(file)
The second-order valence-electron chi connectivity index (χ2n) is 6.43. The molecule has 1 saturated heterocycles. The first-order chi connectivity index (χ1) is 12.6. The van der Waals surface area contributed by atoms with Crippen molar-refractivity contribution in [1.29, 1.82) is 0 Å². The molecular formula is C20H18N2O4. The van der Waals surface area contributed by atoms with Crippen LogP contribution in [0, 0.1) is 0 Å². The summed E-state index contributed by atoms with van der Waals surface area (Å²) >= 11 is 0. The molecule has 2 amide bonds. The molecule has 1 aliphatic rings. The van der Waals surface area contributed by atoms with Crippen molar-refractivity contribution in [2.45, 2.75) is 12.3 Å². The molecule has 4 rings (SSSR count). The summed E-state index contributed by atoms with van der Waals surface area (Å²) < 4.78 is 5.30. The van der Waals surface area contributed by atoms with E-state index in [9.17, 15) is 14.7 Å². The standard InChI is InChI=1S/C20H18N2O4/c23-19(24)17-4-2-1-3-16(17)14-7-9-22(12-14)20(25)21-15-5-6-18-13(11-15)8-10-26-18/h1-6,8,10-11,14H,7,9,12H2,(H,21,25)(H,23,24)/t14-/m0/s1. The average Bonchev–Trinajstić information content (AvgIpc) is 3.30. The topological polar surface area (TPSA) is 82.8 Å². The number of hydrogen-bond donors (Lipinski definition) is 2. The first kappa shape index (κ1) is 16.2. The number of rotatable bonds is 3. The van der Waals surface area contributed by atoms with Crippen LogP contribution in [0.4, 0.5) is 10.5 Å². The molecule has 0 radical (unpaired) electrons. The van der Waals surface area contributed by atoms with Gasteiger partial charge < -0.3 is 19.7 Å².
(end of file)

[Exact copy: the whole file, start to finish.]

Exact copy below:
The second-order valence-electron chi connectivity index (χ2n) is 6.43. The molecule has 1 saturated heterocycles. The first-order chi connectivity index (χ1) is 12.6. The van der Waals surface area contributed by atoms with Crippen molar-refractivity contribution in [1.29, 1.82) is 0 Å². The molecular formula is C20H18N2O4. The van der Waals surface area contributed by atoms with Crippen LogP contribution in [0, 0.1) is 0 Å². The summed E-state index contributed by atoms with van der Waals surface area (Å²) >= 11 is 0. The molecule has 2 amide bonds. The molecule has 1 aliphatic rings. The van der Waals surface area contributed by atoms with Crippen molar-refractivity contribution in [2.45, 2.75) is 12.3 Å². The molecule has 4 rings (SSSR count). The summed E-state index contributed by atoms with van der Waals surface area (Å²) < 4.78 is 5.30. The van der Waals surface area contributed by atoms with E-state index in [9.17, 15) is 14.7 Å². The standard InChI is InChI=1S/C20H18N2O4/c23-19(24)17-4-2-1-3-16(17)14-7-9-22(12-14)20(25)21-15-5-6-18-13(11-15)8-10-26-18/h1-6,8,10-11,14H,7,9,12H2,(H,21,25)(H,23,24)/t14-/m0/s1. The average Bonchev–Trinajstić information content (AvgIpc) is 3.30. The topological polar surface area (TPSA) is 82.8 Å². The number of hydrogen-bond donors (Lipinski definition) is 2. The first kappa shape index (κ1) is 16.2. The number of rotatable bonds is 3. The van der Waals surface area contributed by atoms with Crippen LogP contribution in [0.4, 0.5) is 10.5 Å². The molecule has 0 radical (unpaired) electrons. The van der Waals surface area contributed by atoms with Gasteiger partial charge < -0.3 is 19.7 Å².